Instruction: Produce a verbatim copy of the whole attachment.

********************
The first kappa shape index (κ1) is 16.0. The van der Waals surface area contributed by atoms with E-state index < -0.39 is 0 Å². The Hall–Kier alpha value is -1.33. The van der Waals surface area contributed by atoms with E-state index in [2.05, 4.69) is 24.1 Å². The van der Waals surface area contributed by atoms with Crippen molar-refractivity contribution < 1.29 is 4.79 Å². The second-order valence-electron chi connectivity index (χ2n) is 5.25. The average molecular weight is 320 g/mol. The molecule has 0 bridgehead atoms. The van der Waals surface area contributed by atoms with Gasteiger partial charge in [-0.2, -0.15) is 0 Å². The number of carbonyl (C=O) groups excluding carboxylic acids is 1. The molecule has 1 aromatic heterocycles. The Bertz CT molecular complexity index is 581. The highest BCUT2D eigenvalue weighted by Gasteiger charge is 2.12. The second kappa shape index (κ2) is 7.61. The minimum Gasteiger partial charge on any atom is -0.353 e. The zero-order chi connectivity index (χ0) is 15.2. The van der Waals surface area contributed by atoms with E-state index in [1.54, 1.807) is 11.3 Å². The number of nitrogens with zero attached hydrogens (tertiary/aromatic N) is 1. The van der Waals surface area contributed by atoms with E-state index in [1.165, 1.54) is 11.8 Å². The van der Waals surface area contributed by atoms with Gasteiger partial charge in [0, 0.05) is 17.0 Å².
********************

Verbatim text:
The first kappa shape index (κ1) is 16.0. The van der Waals surface area contributed by atoms with E-state index < -0.39 is 0 Å². The Hall–Kier alpha value is -1.33. The van der Waals surface area contributed by atoms with E-state index in [2.05, 4.69) is 24.1 Å². The van der Waals surface area contributed by atoms with Crippen molar-refractivity contribution < 1.29 is 4.79 Å². The second-order valence-electron chi connectivity index (χ2n) is 5.25. The average molecular weight is 320 g/mol. The molecule has 0 bridgehead atoms. The van der Waals surface area contributed by atoms with Gasteiger partial charge in [-0.2, -0.15) is 0 Å². The number of carbonyl (C=O) groups excluding carboxylic acids is 1. The molecule has 1 aromatic heterocycles. The Bertz CT molecular complexity index is 581. The highest BCUT2D eigenvalue weighted by Gasteiger charge is 2.12. The second kappa shape index (κ2) is 7.61. The minimum Gasteiger partial charge on any atom is -0.353 e. The zero-order chi connectivity index (χ0) is 15.2. The van der Waals surface area contributed by atoms with E-state index in [1.54, 1.807) is 11.3 Å². The number of nitrogens with zero attached hydrogens (tertiary/aromatic N) is 1. The van der Waals surface area contributed by atoms with E-state index in [1.165, 1.54) is 11.8 Å². The van der Waals surface area contributed by atoms with Gasteiger partial charge in [0, 0.05) is 17.0 Å².